Baking · Cake · Central America · Nation Cake Challenge

Mexico: Ricotta, Lime and Vanilla Cake

This delicious cake was taken from the book Wahaca: Mexican Food at Home by the brilliant Thomasina Miers.  One of my favourite restaurants to eat at when in London, she focuses on fresh and simple Mexican street food. This recipe traditionally would use a curd cheese called requeson, however Miers suggests ricotta as a good equivalent. The cake is moist and dense, but surprisingly light and fresh – definitely one to make again!

Ricotta cake 2

Ricotta Cake 1

Ricotta, Lime and Vanilla Cake

Ingredients:

  • 225g unsalted butter
  • 300g ground almonds
  • 65g plain flour
  • grated zest and and juice of six limes
  • 250g golden caster sugar
  • 2 tbsp vanilla essence
  • 6 eggs, separated
  • 300g ricotta cheese

Icing:

  • 75g ricotta cheese
  • 30g butter
  • 200g icing sugar
  • 1 tsp grated lime zest

Preheat the oven to Gas Mark 2 (300°F/150°C) and grease a 24in springform tin ready for use later. Line the base of the tin with greaseproof paper.

Combine the ground almonds, flour and lime zest in a bowl and set aside. Cream the butter and sugar together, before beating in the vanilla essence. Mix in the egg yolks one at a time before stirring in the flour mixture. In a different bowl, combine the ricotta and lime juice, before adding to the cake mix and combining well.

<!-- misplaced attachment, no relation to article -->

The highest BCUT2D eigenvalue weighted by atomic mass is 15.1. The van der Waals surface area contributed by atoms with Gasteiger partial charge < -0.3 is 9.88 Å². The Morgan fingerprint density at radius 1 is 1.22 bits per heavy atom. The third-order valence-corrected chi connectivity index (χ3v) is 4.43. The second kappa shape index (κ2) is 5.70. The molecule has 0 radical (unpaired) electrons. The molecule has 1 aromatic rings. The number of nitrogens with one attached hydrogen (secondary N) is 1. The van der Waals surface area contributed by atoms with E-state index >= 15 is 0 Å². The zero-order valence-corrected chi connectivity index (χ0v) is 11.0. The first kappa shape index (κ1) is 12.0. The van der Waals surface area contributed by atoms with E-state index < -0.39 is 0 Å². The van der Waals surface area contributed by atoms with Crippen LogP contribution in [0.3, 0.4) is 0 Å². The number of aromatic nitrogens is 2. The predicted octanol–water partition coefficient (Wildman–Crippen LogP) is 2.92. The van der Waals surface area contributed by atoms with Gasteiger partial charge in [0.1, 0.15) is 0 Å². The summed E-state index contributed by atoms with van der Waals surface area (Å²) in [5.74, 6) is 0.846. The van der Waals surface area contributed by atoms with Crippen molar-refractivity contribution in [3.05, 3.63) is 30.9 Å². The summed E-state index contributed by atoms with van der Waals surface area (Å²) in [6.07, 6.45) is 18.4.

Whisk the egg whites until they form stiff peaks and then start to fold into the mixture. Use a spoonful to loosen the mixture before folding in the rest, being careful to not take out too much of the air. Place in the cake tin and bake for an hour, until the cake is just set and slightly golden brown. Let the cake cool for 10 minutes and then turn out onto a wire rack to finish cooling.

To make the icing, beat the butter and ricotta together before beating in the icing sugar and lime zest. Beat with a mixer for several minutes until thick and smooth. Smooth over the cake, and decorate with extra lime zest as required.

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Baking

Happy Blog-Day